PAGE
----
- Another law of reflection is that the angle of incidence is always equal to the angle of reflection.
A real image is the collection of focus points made by converging rays. To put it simply, the image formed when the rays of light after reflection or refraction converge at a point before the screen is known as a real image.
Real images are formed with the help of a Convex lens and concave mirror.
Examples of real images
The image formed on the camera’s photographic film.
- Let’s try to understand with an example how the real image is formed:
- Let’s keep a lighted candle in front of a concave mirror. The Light rays emanate, and some light rays bounce off the candle and extend in all directions.
- These are the incident rays, many of which will be incident on the mirror. Every incident ray follows the same law of reflection as it reflects off the mirror.
- As we can see in the diagram below, the reflected rays emerge from the mirror at different locations and converge at a focus point(s) in front of the mirror to form an image.
- We can see the image of a candle in the mirror as the reflected light travels to our eyes.
- The image thus formed is called the real image.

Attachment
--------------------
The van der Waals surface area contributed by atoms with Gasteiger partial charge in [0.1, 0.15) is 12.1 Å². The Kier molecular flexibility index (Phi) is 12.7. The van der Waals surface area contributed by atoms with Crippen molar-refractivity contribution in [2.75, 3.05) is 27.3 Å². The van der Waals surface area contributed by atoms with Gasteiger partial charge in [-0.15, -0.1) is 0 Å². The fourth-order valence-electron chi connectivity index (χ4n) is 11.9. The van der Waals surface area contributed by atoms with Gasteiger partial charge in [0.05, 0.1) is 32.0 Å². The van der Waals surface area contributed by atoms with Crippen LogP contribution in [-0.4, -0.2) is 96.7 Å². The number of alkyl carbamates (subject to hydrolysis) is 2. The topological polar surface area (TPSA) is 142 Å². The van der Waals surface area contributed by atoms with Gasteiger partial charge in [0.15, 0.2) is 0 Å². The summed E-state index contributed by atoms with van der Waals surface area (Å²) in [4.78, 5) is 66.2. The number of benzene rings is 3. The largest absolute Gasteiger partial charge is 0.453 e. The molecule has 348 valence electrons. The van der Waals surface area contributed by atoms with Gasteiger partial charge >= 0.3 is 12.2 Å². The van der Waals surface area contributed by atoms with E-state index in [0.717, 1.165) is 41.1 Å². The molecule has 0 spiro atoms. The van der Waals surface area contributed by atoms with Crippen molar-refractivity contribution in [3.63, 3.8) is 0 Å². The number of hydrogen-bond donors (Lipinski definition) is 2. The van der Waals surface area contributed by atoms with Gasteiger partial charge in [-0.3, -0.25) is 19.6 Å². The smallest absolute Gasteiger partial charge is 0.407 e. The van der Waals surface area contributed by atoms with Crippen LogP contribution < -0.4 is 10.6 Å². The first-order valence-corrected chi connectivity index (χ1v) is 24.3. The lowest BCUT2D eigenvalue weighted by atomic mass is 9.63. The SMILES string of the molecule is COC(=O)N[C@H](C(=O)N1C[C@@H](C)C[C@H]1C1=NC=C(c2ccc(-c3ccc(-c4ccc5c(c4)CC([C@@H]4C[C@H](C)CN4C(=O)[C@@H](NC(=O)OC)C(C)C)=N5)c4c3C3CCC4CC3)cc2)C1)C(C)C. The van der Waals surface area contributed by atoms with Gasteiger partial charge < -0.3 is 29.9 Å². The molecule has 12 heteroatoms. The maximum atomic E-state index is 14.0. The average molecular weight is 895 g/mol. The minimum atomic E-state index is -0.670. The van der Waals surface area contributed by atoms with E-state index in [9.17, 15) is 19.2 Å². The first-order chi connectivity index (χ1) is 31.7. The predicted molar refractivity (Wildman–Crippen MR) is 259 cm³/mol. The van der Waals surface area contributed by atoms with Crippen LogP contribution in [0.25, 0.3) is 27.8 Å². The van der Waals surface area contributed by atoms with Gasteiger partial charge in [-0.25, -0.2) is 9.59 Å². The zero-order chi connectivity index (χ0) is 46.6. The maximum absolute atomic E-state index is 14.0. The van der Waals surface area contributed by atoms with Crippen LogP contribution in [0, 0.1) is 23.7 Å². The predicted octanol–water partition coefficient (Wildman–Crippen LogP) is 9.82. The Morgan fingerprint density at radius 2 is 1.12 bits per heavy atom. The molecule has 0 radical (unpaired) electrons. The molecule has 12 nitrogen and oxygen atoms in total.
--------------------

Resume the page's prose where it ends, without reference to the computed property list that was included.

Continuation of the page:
- It is inverted and formed on the same side as the object.
- The size of the image formed by the concave mirror varies depending upon the location of the object.
- In this case, the object is located beyond the centre of curvature, resulting in the image’s reduced size.
Hence, the size of the image formed is smaller than the size of the object. When the object is located at the centre of curvature, the size of the image is the same as that of the object.
When the object is located between the centre of curvature and the focus point, the image is formed beyond the centre of curvature. And the size of the resulting image is larger than the size of the object.
Properties of a real image:
- It is formed when the light rays actually intersect.
- A real image is always inverted with respect to the object.
- A real can be obtained on a screen.
- It is formed on the same side of the object.